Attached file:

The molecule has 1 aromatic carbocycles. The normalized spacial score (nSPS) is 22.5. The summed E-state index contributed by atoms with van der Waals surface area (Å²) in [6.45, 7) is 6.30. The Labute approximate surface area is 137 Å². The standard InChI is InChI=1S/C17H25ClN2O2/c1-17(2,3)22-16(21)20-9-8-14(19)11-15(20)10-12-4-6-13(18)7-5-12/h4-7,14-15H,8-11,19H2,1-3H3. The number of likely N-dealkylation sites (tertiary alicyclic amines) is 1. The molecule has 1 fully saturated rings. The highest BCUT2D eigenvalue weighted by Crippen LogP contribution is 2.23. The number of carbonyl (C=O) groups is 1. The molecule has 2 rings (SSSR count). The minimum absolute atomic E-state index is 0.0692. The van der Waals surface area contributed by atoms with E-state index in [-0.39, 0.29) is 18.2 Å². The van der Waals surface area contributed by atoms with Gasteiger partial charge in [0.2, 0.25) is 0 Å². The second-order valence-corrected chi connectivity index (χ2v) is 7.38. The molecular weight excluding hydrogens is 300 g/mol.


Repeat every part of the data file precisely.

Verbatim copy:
The molecule has 1 aromatic carbocycles. The normalized spacial score (nSPS) is 22.5. The summed E-state index contributed by atoms with van der Waals surface area (Å²) in [6.45, 7) is 6.30. The Labute approximate surface area is 137 Å². The standard InChI is InChI=1S/C17H25ClN2O2/c1-17(2,3)22-16(21)20-9-8-14(19)11-15(20)10-12-4-6-13(18)7-5-12/h4-7,14-15H,8-11,19H2,1-3H3. The number of likely N-dealkylation sites (tertiary alicyclic amines) is 1. The molecule has 1 fully saturated rings. The highest BCUT2D eigenvalue weighted by Crippen LogP contribution is 2.23. The number of carbonyl (C=O) groups is 1. The molecule has 2 rings (SSSR count). The minimum absolute atomic E-state index is 0.0692. The van der Waals surface area contributed by atoms with E-state index in [-0.39, 0.29) is 18.2 Å². The van der Waals surface area contributed by atoms with Gasteiger partial charge in [0.2, 0.25) is 0 Å². The second-order valence-corrected chi connectivity index (χ2v) is 7.38. The molecular weight excluding hydrogens is 300 g/mol.